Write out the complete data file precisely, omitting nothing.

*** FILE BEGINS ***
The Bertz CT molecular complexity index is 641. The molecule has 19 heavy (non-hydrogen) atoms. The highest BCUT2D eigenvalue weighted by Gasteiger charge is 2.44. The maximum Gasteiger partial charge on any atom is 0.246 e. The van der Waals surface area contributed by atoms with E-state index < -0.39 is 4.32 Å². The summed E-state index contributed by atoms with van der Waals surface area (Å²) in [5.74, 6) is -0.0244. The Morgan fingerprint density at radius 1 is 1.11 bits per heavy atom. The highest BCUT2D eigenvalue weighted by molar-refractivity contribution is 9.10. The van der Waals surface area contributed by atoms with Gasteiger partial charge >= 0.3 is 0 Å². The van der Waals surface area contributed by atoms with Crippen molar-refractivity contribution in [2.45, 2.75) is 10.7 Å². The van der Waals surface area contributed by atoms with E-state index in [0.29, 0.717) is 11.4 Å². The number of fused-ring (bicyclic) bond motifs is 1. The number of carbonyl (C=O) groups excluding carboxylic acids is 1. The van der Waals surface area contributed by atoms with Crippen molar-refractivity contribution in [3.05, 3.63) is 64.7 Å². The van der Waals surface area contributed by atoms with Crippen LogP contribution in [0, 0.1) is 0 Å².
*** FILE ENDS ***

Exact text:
The Bertz CT molecular complexity index is 641. The molecule has 19 heavy (non-hydrogen) atoms. The highest BCUT2D eigenvalue weighted by Gasteiger charge is 2.44. The maximum Gasteiger partial charge on any atom is 0.246 e. The van der Waals surface area contributed by atoms with E-state index < -0.39 is 4.32 Å². The summed E-state index contributed by atoms with van der Waals surface area (Å²) in [5.74, 6) is -0.0244. The Morgan fingerprint density at radius 1 is 1.11 bits per heavy atom. The highest BCUT2D eigenvalue weighted by molar-refractivity contribution is 9.10. The van der Waals surface area contributed by atoms with Gasteiger partial charge >= 0.3 is 0 Å². The van der Waals surface area contributed by atoms with Crippen molar-refractivity contribution in [2.45, 2.75) is 10.7 Å². The van der Waals surface area contributed by atoms with E-state index in [0.29, 0.717) is 11.4 Å². The number of fused-ring (bicyclic) bond motifs is 1. The number of carbonyl (C=O) groups excluding carboxylic acids is 1. The van der Waals surface area contributed by atoms with Crippen molar-refractivity contribution in [3.05, 3.63) is 64.7 Å². The van der Waals surface area contributed by atoms with Crippen LogP contribution in [0, 0.1) is 0 Å².